“In this place, I learned that the abusive situation wasn’t my fault,” Rachel says. “The therapy saved me. It helped me build up my self-esteem. Bat Melech gave me the inner strength to leave the shelter, which was very difficult. They gave me the support to deal with the financial and family issues, get a divorce and raise my children on my own. Little by little, my children are blossoming,” she says with a small smile.

Because the entire staff is religious, Engelman says, they can easily identify with the women who come to them for help – and they can interact with the rabbinical authorities. Currently, there are six women and 17 children in the Jerusalem shelter and 12 women with 35 children in the Beit Shemesh facility.

Bat Melech receives referrals from social service agencies, rabbis and through its own hotline. “The hardest part is the triage,” Engelman explains, “determining who gets to come to us. We meet with the woman and decide if a shelter is the best solution for her. Those who finally come are the most needy, those without a safety net.”

“This is often the case for women from English-speaking countries who have moved to Israel on their own and have no extended family or support network,” Oppenheimer says. And, she points out, “there is growing awareness of families in distress in the religious community. The average age of the women who turn to us is decreasing as they more readily acknowledge the problem.”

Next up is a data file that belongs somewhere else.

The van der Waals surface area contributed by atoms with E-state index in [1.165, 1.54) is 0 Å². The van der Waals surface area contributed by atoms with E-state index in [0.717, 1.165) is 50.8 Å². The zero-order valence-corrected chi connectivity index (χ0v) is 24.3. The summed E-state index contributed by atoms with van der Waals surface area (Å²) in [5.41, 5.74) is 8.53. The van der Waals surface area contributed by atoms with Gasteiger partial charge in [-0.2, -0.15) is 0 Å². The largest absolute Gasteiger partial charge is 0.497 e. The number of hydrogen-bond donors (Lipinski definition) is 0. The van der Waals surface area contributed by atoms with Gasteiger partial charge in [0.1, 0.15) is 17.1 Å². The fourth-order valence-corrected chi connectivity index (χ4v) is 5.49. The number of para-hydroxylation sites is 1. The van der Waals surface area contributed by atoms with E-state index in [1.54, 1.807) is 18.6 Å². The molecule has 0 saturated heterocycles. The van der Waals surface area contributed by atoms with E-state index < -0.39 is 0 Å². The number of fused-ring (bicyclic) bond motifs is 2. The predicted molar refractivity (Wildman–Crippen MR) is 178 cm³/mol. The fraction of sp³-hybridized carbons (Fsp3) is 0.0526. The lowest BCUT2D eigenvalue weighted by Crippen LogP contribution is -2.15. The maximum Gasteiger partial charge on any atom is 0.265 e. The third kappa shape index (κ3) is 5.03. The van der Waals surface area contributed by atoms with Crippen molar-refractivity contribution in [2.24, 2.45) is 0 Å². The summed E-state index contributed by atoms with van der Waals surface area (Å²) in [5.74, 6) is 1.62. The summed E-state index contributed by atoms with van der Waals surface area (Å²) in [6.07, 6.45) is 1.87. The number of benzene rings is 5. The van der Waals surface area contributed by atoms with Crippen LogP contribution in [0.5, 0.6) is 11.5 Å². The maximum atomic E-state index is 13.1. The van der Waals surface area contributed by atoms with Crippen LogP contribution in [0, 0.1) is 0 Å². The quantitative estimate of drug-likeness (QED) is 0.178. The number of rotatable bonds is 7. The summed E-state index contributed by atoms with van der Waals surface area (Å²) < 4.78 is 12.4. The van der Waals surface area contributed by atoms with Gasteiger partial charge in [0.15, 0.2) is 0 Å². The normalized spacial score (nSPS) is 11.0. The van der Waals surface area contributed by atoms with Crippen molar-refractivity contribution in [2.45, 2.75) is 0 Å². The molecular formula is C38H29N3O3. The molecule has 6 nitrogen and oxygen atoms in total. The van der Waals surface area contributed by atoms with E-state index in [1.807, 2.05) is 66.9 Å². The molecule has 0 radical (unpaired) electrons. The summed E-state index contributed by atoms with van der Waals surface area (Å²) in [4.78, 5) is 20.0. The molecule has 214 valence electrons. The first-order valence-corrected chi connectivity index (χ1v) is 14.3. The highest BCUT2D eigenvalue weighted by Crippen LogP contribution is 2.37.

“We can accommodate 18 families. We take every woman we possibly can, but we rarely have an empty room. In life-threatening situations, we send the woman to a secular shelter,” Engelman adds. “Unfortunately, sometimes we have to advise a woman to go home to her abusive environment and wait until there is room.”

Oppenheimer is pleased to add that with the acquisition of a neighboring building, the Jerusalem shelter will be able to double its capacity and serve all those on the current waiting list. The organization, which is supported by an equal mix of public and private funding, has already raised two-thirds of the $1.9 million necessary for the project and hopes to raise the remainder in the next two to four months so the purchase can be finalized.

Every family has its own room, but a decidedly communal or kibbutz-like atmosphere prevails, as Engelman points out during a visit. There are several rosters that help make responsibilities clear. Each day, one woman prepares the main meal, which is served in the large main room where the children and their toys share space with their mothers.

“The women become like family to each other and reinforce each other,” she says. “With the help of the social workers – one for the mothers and one for the children, as well as personal and parenting support groups – they strengthen themselves and learn how to reclaim their roles as mothers.”

Bat Melech’s staff includes volunteers and professionals who help organize child care, after-school programs for the children and evening activities for the adults. Their professionals also provide legal advice and assistance on divorce, custody and alimony issues. From the important first step of walking through the front door through the departure date and ongoing follow-up, Bat Melech offers religious women more than a haven. It gives them the courage to create a better life for themselves and their children within the framework of their beliefs and practices.

Sarabeth Lukin is an American/Israeli journalist who lives in Jaffa.